No Really, Trust Me: Pan’s Review of Loki: Agent of Asgard #3

Well, ladies and gents, I hope you weren’t too desperate for teen eye candy this month, because Loki is conspicuously absent from his own title. That is to say: New Loki is absent and Old Man Loki is back and more devious than ever, so if you’re into old man, this is your kind of issue.

“But wait,” you exclaim, in the hypothetical conversation I imagine we are having, “isn’t Old Loki gone forever? Wasn’t he killed”—and here I imagine you count pensively on your fingers—“like… a ton of issues ago and reincarnated into a totally new body?”

All of these hypothetical observations you have (or possibly haven’t) made are very astute and very correct, but you have failed to account for the fact that this is Marvel and, by virtue of Comic Book Logic, nobody ever actually dies. I’m still waiting with bated breath for the giant otter Loki killed to make a comeback and be given its own series.

Otter: Agent of Asgard

Otter: Agent of Asgard

In this issue, Old Loki conspires to change New Loki’s fate. Marvel universe rules dictate that the lives of gods are not quite as linear as the lives of mortals: gods are governed by a cosmic set of rules. Loki, like all the gods, embodies a specific role and is characterized by specific motives and behaviors that are constant throughout all of history and all possible universes. By starting his life anew and choosing to change his behavior, Loki has disturbed the cosmic order. Gaps have opened up in the past, allowing Old Loki to meander through his own timeline as he wishes, making tweaks that seem likely to end in tragedy.

His first stop is Odin’s childhood, where he befriends the young prince and then kills the aforementioned giant otter. Because of some sort of cognitive defect that prompts Odin to trust the sneakiest looking creep on the planet, Loki is able to persuade Odin to eat some tasty giant otter meat and wear the fur as a cloak.

How did you ever become a leader, Odin?

How did you ever become a leader, Odin?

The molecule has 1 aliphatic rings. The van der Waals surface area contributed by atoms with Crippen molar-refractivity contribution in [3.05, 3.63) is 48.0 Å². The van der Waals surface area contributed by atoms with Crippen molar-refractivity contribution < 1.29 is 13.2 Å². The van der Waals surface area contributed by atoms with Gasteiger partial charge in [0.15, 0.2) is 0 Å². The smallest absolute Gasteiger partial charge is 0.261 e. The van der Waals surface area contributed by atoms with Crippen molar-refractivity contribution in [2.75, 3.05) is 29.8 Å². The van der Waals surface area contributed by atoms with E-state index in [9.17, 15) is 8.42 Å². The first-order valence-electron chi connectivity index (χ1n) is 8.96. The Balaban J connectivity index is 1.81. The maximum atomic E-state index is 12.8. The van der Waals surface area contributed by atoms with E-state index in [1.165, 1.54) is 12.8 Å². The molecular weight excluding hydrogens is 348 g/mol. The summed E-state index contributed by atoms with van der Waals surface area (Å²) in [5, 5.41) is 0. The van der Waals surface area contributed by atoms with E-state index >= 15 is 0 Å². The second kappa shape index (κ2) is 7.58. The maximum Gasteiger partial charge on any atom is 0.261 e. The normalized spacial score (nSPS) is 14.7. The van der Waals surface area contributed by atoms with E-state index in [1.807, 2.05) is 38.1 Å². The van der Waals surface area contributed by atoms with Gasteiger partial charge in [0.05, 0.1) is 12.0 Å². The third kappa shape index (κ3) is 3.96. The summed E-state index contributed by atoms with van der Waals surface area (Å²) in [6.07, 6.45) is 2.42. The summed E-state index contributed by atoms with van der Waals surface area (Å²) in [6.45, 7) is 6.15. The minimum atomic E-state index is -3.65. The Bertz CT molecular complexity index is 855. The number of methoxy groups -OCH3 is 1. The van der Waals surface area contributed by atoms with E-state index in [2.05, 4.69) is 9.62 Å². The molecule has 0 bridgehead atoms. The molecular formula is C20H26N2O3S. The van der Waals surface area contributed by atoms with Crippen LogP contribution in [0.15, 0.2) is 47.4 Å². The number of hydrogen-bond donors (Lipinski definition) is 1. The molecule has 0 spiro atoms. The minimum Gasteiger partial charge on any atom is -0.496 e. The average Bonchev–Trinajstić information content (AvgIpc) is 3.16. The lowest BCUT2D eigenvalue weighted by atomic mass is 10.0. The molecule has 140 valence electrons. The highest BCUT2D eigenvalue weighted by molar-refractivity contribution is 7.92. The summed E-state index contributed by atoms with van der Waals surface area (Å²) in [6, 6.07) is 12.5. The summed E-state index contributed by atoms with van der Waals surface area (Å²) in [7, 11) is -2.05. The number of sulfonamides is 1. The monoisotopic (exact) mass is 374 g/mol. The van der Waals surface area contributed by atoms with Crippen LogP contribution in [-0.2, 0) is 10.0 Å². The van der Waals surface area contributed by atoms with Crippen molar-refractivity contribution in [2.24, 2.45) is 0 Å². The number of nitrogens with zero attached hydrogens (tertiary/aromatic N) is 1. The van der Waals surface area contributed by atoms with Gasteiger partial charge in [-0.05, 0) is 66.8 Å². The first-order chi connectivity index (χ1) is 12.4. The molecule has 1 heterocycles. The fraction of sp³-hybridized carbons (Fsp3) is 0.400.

Surprise, surprise: the otter was actually a young man in the form of an otter, and otter-boy’s family is pretty pissed that he was skinned and eaten.

Loki proceeds to valiantly get Odin out of the very predicament that he had gotten him into (this is kind of Loki’s M.O.) and Odin is so relieved that he promises Loki a favor, which we all know is a terrible idea. Loki pops into the timeline again, decades later, and asks Odin to fulfill his debt by building an unbreakable box, which Loki then uses to house Gram, the stolen sword of Sigurd, so that Loki’s reincarnated self will find it at some point in the future.

As it turns out, all of this otter-killing nonsense also set in motion the events that led Sigurd to acquire Gram and become immortal, and being that he’s a legendary hero, he wasn’t too pleased to find that somebody had taken his stuff.

Most of this issue is a throwback, filling in gaps in existing narrative rather than progressing Loki’s character or storyline, but it does reinforce the critical difference between Old Loki and New Loki. Old Loki disdains his new incarnation, and is specifically displeased about the traits in New Loki that he considers effeminate.

Creep creep, motherfucker.

Creep creep, motherfucker.

Personally, I think the old man needs to do some introspection about his nail polish and all his incessant whining before he calls anyone else a “child”, but that’s Loki for you.

The person we really need to talk about this issue is Sigurd. Sigurd the Ever-Glorious. Sigurd the Only Notable Asgardian of Color Besides the MCU’s Idris Elba as Heimdall. Sigurd the Significant Three-Dimensional Character with Flaws and Complex Emotions.

Sorry, I’ll stop with the titles. Sigurd is an Asgardian hero who became immortal by eating a dragon’s heart (top that, Daenerys Targaryen) and fled Asgard during the reign of Bor, Odin’s father. Most readers anticipated his appearance in the story because of the released cover art for issue four, but seeing him an issue early is a bit of a treat.

Where did you even come from?

I smell a reluctant team-up.

Sigurd has appeared in other comics before, but his presence in this run is significant because Agent of Asgard has a readership comprised at least partly of Marvel Cinematic Universe fans. Bafflingly, there was a notable outcry over the fact that Idris Elba was cast to play the character of Heimdall in the Thor films. Certain parties seemed convinced that a race of entirely fictional beings based loosely on ancient mythology could only be… white people.

Of course, most reasonable people realize this is ridiculous, but writing a highly visible and significant black Asgardian character into a new storyline is good affirmation for new readers that Asgardians can indeed be people of color and that no explanation is necessary for why they are not white.

Sigurd’s only known motive so far is to get his sword back, but he and Loki sure don’t seem to be at each other’s throats on the new cover. I can’t wait to learn what filthy lies Loki has spun to keep himself from being pummeled.

Also, as an aside, Sigurd is pretty hot, so let’s give Lee Garbett a gold star.

1 thought on “No Really, Trust Me: Pan’s Review of Loki: Agent of Asgard #3

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